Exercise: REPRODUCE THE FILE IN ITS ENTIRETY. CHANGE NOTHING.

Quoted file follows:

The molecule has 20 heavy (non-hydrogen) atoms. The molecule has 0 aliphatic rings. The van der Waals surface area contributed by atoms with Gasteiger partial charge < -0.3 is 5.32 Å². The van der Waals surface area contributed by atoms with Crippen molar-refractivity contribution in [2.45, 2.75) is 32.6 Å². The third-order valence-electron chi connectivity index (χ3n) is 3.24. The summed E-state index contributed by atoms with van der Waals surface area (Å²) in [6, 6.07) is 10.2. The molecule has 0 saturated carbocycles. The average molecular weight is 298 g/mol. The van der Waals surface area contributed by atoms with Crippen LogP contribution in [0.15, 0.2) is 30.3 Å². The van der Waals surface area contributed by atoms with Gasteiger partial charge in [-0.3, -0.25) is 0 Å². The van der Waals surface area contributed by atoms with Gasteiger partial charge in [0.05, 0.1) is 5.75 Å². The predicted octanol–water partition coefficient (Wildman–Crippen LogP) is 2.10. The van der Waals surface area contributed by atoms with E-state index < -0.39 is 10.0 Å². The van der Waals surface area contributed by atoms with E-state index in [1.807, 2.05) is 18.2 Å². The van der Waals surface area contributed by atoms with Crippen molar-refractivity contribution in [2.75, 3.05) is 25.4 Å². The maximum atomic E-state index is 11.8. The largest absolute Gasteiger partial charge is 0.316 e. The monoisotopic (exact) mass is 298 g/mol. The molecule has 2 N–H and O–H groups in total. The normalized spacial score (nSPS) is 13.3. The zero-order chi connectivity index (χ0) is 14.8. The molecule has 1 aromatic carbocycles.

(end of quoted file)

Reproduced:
The molecule has 20 heavy (non-hydrogen) atoms. The molecule has 0 aliphatic rings. The van der Waals surface area contributed by atoms with Gasteiger partial charge < -0.3 is 5.32 Å². The van der Waals surface area contributed by atoms with Crippen molar-refractivity contribution in [2.45, 2.75) is 32.6 Å². The third-order valence-electron chi connectivity index (χ3n) is 3.24. The summed E-state index contributed by atoms with van der Waals surface area (Å²) in [6, 6.07) is 10.2. The molecule has 0 saturated carbocycles. The average molecular weight is 298 g/mol. The van der Waals surface area contributed by atoms with Crippen LogP contribution in [0.15, 0.2) is 30.3 Å². The van der Waals surface area contributed by atoms with Gasteiger partial charge in [-0.3, -0.25) is 0 Å². The van der Waals surface area contributed by atoms with Gasteiger partial charge in [0.05, 0.1) is 5.75 Å². The predicted octanol–water partition coefficient (Wildman–Crippen LogP) is 2.10. The van der Waals surface area contributed by atoms with E-state index < -0.39 is 10.0 Å². The van der Waals surface area contributed by atoms with E-state index in [1.807, 2.05) is 18.2 Å². The van der Waals surface area contributed by atoms with Crippen molar-refractivity contribution in [2.75, 3.05) is 25.4 Å². The maximum atomic E-state index is 11.8. The largest absolute Gasteiger partial charge is 0.316 e. The monoisotopic (exact) mass is 298 g/mol. The molecule has 2 N–H and O–H groups in total. The normalized spacial score (nSPS) is 13.3. The zero-order chi connectivity index (χ0) is 14.8. The molecule has 1 aromatic carbocycles.